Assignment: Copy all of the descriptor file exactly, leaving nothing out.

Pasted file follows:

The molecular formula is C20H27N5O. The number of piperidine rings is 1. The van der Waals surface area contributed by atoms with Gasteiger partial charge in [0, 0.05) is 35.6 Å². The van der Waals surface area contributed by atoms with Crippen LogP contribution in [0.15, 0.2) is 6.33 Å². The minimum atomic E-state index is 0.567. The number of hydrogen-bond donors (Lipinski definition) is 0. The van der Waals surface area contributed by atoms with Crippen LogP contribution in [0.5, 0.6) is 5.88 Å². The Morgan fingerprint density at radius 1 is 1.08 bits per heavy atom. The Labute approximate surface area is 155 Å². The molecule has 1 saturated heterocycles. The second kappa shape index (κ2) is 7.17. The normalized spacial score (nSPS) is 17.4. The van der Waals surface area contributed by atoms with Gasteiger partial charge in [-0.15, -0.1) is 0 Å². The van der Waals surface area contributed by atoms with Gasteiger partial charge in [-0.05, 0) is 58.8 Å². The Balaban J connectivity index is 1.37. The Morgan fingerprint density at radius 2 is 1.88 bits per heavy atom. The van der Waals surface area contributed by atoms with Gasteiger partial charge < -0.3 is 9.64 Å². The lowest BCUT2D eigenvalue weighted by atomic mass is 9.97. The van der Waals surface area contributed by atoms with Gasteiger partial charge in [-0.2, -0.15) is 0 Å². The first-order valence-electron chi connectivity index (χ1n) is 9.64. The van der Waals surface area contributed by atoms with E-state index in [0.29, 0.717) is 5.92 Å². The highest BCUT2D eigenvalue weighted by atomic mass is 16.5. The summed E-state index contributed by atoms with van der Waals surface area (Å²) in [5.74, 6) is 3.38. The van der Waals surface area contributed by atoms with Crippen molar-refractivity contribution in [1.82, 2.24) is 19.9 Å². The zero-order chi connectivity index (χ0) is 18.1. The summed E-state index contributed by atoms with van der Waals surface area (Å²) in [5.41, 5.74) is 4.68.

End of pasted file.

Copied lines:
The molecular formula is C20H27N5O. The number of piperidine rings is 1. The van der Waals surface area contributed by atoms with Gasteiger partial charge in [0, 0.05) is 35.6 Å². The van der Waals surface area contributed by atoms with Crippen LogP contribution in [0.15, 0.2) is 6.33 Å². The minimum atomic E-state index is 0.567. The number of hydrogen-bond donors (Lipinski definition) is 0. The van der Waals surface area contributed by atoms with Crippen LogP contribution in [0.5, 0.6) is 5.88 Å². The Morgan fingerprint density at radius 1 is 1.08 bits per heavy atom. The Labute approximate surface area is 155 Å². The molecule has 1 saturated heterocycles. The second kappa shape index (κ2) is 7.17. The normalized spacial score (nSPS) is 17.4. The van der Waals surface area contributed by atoms with Gasteiger partial charge in [-0.15, -0.1) is 0 Å². The van der Waals surface area contributed by atoms with Gasteiger partial charge in [-0.05, 0) is 58.8 Å². The Balaban J connectivity index is 1.37. The Morgan fingerprint density at radius 2 is 1.88 bits per heavy atom. The van der Waals surface area contributed by atoms with Gasteiger partial charge < -0.3 is 9.64 Å². The lowest BCUT2D eigenvalue weighted by atomic mass is 9.97. The van der Waals surface area contributed by atoms with Gasteiger partial charge in [-0.2, -0.15) is 0 Å². The first-order valence-electron chi connectivity index (χ1n) is 9.64. The van der Waals surface area contributed by atoms with E-state index in [0.29, 0.717) is 5.92 Å². The highest BCUT2D eigenvalue weighted by atomic mass is 16.5. The summed E-state index contributed by atoms with van der Waals surface area (Å²) in [5.74, 6) is 3.38. The van der Waals surface area contributed by atoms with Crippen molar-refractivity contribution in [1.82, 2.24) is 19.9 Å². The zero-order chi connectivity index (χ0) is 18.1. The summed E-state index contributed by atoms with van der Waals surface area (Å²) in [5.41, 5.74) is 4.68.